Throughout most of America there is a disconnect between who grew the food you’re buying and what it took to get it to your plate. A large part of it is our reliance on convenient foods and grocery stores. Whereas in Thailand, I’ve seen few grocery stores. There’s a heavy emphasis on shopping at markets and corner stores. It’s definitely a culture of what American’s would consider “farm to table”, when in Thailand it’s just their way of life.
Villages usually make their living from growing food and are sometimes solely dependent on only 1 or 2 crops. We heard first-hand from a coffee grower the differences in the number of times he was able to harvest due to environmental conditions. In short harvest amounts were down significantly in 2019 due to a drought. If people don’t have the resources to irrigate their crops, their income will drop. Additionally, in the United States we tend to focus on the effects of climate change surrounding rising sea levels resulting in lost coastal lands, and more intense storms. It’s different in Thailand. Climate change results in an income change. It very much so directly affects their lives.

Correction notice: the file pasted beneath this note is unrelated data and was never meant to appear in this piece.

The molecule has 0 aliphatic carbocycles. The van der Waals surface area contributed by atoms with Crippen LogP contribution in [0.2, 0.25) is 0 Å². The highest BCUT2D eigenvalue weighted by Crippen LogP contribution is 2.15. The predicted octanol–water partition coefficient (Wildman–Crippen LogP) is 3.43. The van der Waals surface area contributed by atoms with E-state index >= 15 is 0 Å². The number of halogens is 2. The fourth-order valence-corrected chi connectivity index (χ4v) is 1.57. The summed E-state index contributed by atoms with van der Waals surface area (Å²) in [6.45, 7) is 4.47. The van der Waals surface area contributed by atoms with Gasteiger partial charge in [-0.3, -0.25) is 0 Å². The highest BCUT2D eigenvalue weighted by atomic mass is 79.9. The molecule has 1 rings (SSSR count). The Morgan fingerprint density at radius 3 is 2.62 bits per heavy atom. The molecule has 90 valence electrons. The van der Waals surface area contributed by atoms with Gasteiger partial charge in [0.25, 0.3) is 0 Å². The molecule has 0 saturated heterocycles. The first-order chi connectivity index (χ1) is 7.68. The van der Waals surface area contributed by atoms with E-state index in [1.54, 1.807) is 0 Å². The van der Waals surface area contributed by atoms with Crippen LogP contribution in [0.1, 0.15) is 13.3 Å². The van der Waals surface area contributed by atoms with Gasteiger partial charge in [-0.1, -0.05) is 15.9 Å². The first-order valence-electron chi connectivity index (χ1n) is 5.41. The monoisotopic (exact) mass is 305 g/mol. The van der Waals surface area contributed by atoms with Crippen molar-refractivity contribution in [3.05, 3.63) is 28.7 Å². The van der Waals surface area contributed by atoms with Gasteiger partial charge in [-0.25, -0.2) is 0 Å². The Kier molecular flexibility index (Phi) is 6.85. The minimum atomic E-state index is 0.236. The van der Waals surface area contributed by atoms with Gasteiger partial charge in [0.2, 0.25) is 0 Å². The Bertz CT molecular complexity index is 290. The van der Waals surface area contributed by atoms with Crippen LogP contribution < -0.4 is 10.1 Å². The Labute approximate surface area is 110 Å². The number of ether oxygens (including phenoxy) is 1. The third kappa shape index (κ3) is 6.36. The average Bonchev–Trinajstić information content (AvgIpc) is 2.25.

In Minnesota I work on a farm selling plants in the spring switching to selling the produce we’ve grown by mid-July. We have regulars who always buy from us at the markets. I’ve only worked on the farm two seasons now, but some of our regulars have been coming for many, many years and know the family well. I’m assuming in Thailand things could be similar; there’s regulars that may always buy things from you, or you may trade goods, and there’s people who aren’t regulars.
In the spring, summer, and fall I shop at grocery stores very minimally, relying heavily on what’s at farmers markets. While I understand it’s not feasible for everyone, there’s this big wave to get more people to do the same. In Thailand, they already do it. Maybe it’s because there aren’t grocery stores everywhere to shop at, or this culture is only at the beginning of switching to unhealthy convenient food options (grab and go), there’s less dependence on a microwave when preparing food, or plain and simple: they value food differently than we tend to.